Move over coconut oil, turmeric is the superfood du jour.
I thought everyone was on the turmeric train already but I saw a story on the front page of the Irish Independent last Wednesday announcing that turmeric is the new avocado so I guess we’re just catching on to turmeric’s antioxidant powers in Ireland. With this in mind, I just thought I’d share the ways I’ve been sprinkling this fantastically hued spice into my life. If you think turmeric is just for curries, think again. But before we get to that, let’s talk about why turmeric is so good for you.
So what are the benefits of turmeric? This humble spice also known as Indian Saffron fights inflammation so if you’re on the anti-inflammatory diet it’s essential. Turmeric also helps ease joint pain, arthritis and some research suggests the active ingredient curcumin could have cancer-fighting properties.
Other benefits of turmeric include detoxing your liver, brain boosting powers and providing natural pain relief. There are lots of other alleged benefits of eating turmeric including the treatment of depression but I would be here all day if I listed them all – there are seriously that many.
Before we go any further, be warned – turmeric stains really badly (I mean, all is forgiven grass stains) so wash up the minute you finish cooking/eating and don’t wear a white silk top while sipping a turmeric latte (ahem).
So, if you’re wondering how to use turmeric, here’s 5 easy ways to use turmeric every day:
As you’ll know if you follow me on Instagram, my number one way to get my turmeric fix every day is golden milk. I did a whole post here talking about why I had to cut down on coffee so I won’t talk too much here. All I’ll say is I now crave turmeric lattes. They’re that good.
Scrambled egg/tofu scramble
I don’t eat eggs anymore but you can add a sprinkle of turmeric as you scramble eggs or when you’re making tofu scramble. Tofu scramble is the easiest dish to whip up in a hurry and I usually just messily chop up firm tofu and lightly fry it with some red peppers, a bit of onion and then some spinach at the end so I get my iron. As well as smelling aromatic, a light sprinkle of turmeric on the tofu as you fry it gives it an egg-like colour in case you were missing the real thing.
Turmeric has a distinctive taste that some people may not really like so you might find it more palatable if you disguise it. The sharp taste works really well with sweet flavours so I’ve started to add a little turmeric to my smoothies. The smoothie I love best is not particularly original – banana, peanut butter, almond milk and spinach or kale. You won’t even taste the turmeric so this is a good way to get that anti-inflammatory goodness if you’re not keen on that turmeric taste.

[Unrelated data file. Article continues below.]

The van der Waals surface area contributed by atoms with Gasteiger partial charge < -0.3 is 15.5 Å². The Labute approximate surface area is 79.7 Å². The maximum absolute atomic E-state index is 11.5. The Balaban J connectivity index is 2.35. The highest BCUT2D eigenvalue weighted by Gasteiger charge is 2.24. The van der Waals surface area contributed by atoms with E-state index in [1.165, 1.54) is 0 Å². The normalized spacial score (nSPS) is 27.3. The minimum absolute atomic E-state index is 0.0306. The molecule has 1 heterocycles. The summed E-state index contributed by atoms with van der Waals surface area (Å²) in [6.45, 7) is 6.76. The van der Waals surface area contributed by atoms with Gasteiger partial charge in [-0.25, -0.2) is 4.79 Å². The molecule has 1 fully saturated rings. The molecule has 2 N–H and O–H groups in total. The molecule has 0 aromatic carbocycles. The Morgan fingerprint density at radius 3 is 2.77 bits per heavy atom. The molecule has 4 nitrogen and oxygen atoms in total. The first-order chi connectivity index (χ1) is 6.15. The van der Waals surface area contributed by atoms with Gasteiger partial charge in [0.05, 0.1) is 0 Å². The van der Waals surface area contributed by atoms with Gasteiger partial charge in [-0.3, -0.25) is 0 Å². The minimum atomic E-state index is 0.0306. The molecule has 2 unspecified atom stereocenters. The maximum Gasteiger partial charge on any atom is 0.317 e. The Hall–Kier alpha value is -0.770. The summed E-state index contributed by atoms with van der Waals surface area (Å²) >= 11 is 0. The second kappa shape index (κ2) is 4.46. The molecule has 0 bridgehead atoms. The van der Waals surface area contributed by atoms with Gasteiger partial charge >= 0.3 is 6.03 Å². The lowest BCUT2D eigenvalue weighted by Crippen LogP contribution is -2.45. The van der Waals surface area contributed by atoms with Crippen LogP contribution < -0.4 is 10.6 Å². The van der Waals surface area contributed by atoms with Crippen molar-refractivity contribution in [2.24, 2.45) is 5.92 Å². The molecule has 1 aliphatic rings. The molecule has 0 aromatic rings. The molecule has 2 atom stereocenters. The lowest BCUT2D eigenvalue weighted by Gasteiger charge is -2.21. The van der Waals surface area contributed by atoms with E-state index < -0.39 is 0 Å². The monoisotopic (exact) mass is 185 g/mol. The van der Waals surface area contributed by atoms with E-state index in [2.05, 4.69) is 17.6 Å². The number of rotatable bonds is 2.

Porridge/chia seed pudding
Another simple way to eat turmeric every day is to add it to your porridge or chia seed pudding. I make chia seed pudding the night before by adding turmeric and cinnamon to plant milk and adding the chia seed. The seeds will expand overnight and, if you’ve got a sweet tooth, you can add honey to the milk if you like. After years of not eating breakfast (I know, I know) I try to eat porridge every day and even at night because it’s just so filling and full of fibre. I pour milk into the oats (lately I’ve been using Alpro’s coconut milk) then turmeric, ginger and cinnamon, stir it up and leave it aside for about 30 minutes until the oats are puffed up and have absorbed the milk. Again, you can add some honey at this stage and all you need to do is heat for a few minutes. This turmeric porridge is delicious served with fresh raspberries or blueberries – or both!
Curry and cauliflower
Well, duh. The most common use of turmeric is in curry. Before I knew any better, I used to buy prepackaged curry in packets (hello MSG) and jars (hello sugar) but now I make it from scratch, or at least a version of it. Once a week I make one of my favourite healthy recipes a coconut chick pea curry with sweet potatoes and it’s a great way to get turmeric. I will definitely post the whole recipe this week but I usually add a mix of spices – turmeric, sweet paprika, cumin and coriander – onto a medley of vegetables (peppers, onions, carrots and cauliflower) on the pan as they simmer and, once you get that gorgeously aroma of spices, add a splash of stock cube (or just plain water) allow to simmer and add coconut milk or cream once the vegetables are softened. With the creamy coconut, you won’t really taste turmeric but you’ll get all its anti-inflammatory goodness.